Coaching on video part of the game now
Penn State football coaches have had to learn how to become online professors during the coronavirus shutdown, trying to get their message across through video chats to players who are spread across the country.
Defensive coordinator Brent Pry described the coaching process during a video chat with reporters on Tuesday. It’s not all about just football, though, when the coaches meet with the players several times a week.
“These days are kind of like roller coasters,” Pry said. “One minute of descriptive documentation of what’s going on out there (in the country), it’s terrible in some places and heartbreaking.”
Because of that, the focus at the start of the daily football meetings is the personal stuff going on in everybody’s lives. Pry said just being able to see everyone’s face on video — from players to family members — is very important to the process of dealing with everything.
“Everybody’s got some anxiety going on, everybody’s lives have been disrupted,” Pry said. “I know it’s a lot better when I can group FaceTime with my brothers and their kids, with my parents, with my players, with our staff.”
When the players meet with the coaches via video, there’s a lot of … well … goofing off at the beginning.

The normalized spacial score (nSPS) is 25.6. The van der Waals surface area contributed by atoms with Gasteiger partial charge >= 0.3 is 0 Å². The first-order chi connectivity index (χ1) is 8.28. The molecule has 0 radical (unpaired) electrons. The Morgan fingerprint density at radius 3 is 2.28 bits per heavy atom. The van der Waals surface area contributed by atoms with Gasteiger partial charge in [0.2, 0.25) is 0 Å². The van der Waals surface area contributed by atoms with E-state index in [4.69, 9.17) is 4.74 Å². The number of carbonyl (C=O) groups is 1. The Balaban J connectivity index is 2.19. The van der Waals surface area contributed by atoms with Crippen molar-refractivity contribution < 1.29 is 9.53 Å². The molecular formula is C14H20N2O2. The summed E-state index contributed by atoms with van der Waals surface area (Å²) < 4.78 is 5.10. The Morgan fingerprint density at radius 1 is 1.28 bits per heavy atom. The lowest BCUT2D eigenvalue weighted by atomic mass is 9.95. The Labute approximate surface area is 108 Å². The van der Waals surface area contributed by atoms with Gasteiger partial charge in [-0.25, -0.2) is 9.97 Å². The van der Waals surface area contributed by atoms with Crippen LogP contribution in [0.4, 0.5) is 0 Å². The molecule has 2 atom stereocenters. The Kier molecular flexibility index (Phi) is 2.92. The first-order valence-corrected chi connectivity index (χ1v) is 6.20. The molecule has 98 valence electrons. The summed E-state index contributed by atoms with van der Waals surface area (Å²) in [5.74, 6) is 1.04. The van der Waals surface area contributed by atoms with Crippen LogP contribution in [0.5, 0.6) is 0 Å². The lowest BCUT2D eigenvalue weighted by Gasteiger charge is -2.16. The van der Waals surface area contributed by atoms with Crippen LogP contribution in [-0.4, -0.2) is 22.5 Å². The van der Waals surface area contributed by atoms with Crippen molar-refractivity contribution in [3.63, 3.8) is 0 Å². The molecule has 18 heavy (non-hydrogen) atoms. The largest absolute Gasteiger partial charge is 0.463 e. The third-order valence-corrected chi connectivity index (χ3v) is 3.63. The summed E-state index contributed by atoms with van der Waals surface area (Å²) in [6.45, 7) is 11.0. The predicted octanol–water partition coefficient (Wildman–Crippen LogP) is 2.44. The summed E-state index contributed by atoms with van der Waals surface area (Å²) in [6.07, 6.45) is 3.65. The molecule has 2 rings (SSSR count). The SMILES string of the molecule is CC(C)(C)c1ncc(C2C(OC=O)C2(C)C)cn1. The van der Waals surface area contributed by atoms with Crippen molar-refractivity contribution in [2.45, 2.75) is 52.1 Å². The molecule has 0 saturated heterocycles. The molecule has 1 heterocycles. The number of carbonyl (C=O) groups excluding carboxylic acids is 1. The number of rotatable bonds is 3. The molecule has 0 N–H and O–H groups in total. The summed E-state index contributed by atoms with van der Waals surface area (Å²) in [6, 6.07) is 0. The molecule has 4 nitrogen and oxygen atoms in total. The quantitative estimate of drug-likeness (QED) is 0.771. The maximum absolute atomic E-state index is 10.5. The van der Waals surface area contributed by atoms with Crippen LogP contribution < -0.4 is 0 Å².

“The meetings generally start with (everybody) cutting up on one another like normal,” Pry said with a laugh, “and then we get into some questions about what’s going on with everybody’s families and is this hitting home with anybody.
“At the same time, we dive into the football piece and workouts and just kind of gauge where these guys are.”
The video coaching process involves going over installation of schemes, just like what would be taking place in the Lasch Building if the players were on campus.
“The players and myself are getting more and more comfortable being able to do that and get the most out of those meetings,” Pry said. “We’re able to share screens and go through diagrams and watch video together.”
Team leadership is so important for a program that hopes to compete for a College Football Playoff berth this fall. It’s often rather easy for leaders to come to the forefront when players are all together working out and practicing on campus, but that can be a more difficult process when all the meetings are taking place by video.
Obviously, star linebacker Micah Parsons will be counted on to be the face of the defense following a terrific, All-America 2019 season. Pry said the coaches have discussed how they can use Parsons more to take advantage of his tremendous talent.
“Rush ability is one of his best talents,” Pry said. “He’s very good at (getting to) the other side of the line of scrimmage, at coming off the edge or through those gaps, as we saw in the Cotton Bowl.
“He’s been very productive. But I think we can get a little more mileage out of (Parsons),” Pry added. “We’ve got to get him more involved.”
Some returning starters who were in leadership roles on last year’s team and who took charge during winter workouts also will be counted on as leaders. On defense, Pry singled out safety Lamont Wade and linemen Shaka Toney and Antonio Shelton.
Some other players who could step into more prominent roles this year, Pry added, are linebackers Jesse Luketa and Ellis Brooks, linemen PJ Mustipher and cornerback Tariq Castro-Fields.